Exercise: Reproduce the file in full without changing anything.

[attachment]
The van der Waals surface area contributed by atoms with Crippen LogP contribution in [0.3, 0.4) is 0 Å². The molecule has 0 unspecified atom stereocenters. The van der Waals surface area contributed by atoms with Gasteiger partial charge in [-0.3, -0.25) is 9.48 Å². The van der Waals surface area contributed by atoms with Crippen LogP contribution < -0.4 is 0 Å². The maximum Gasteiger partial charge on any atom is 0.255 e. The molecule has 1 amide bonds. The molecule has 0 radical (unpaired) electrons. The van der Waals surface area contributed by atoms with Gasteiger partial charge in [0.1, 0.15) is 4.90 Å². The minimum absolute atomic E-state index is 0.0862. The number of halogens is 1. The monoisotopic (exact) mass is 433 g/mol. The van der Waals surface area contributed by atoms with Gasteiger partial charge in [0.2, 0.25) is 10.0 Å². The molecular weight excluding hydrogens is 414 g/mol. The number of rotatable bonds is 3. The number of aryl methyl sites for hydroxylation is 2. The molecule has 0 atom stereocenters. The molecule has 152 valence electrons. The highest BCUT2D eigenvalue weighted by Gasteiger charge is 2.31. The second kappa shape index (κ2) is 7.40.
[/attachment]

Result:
The van der Waals surface area contributed by atoms with Crippen LogP contribution in [0.3, 0.4) is 0 Å². The molecule has 0 unspecified atom stereocenters. The van der Waals surface area contributed by atoms with Gasteiger partial charge in [-0.3, -0.25) is 9.48 Å². The van der Waals surface area contributed by atoms with Crippen LogP contribution < -0.4 is 0 Å². The maximum Gasteiger partial charge on any atom is 0.255 e. The molecule has 1 amide bonds. The molecule has 0 radical (unpaired) electrons. The van der Waals surface area contributed by atoms with Gasteiger partial charge in [0.1, 0.15) is 4.90 Å². The minimum absolute atomic E-state index is 0.0862. The number of halogens is 1. The monoisotopic (exact) mass is 433 g/mol. The van der Waals surface area contributed by atoms with Gasteiger partial charge in [0.2, 0.25) is 10.0 Å². The molecular weight excluding hydrogens is 414 g/mol. The number of rotatable bonds is 3. The number of aryl methyl sites for hydroxylation is 2. The molecule has 0 atom stereocenters. The molecule has 152 valence electrons. The highest BCUT2D eigenvalue weighted by Gasteiger charge is 2.31. The second kappa shape index (κ2) is 7.40.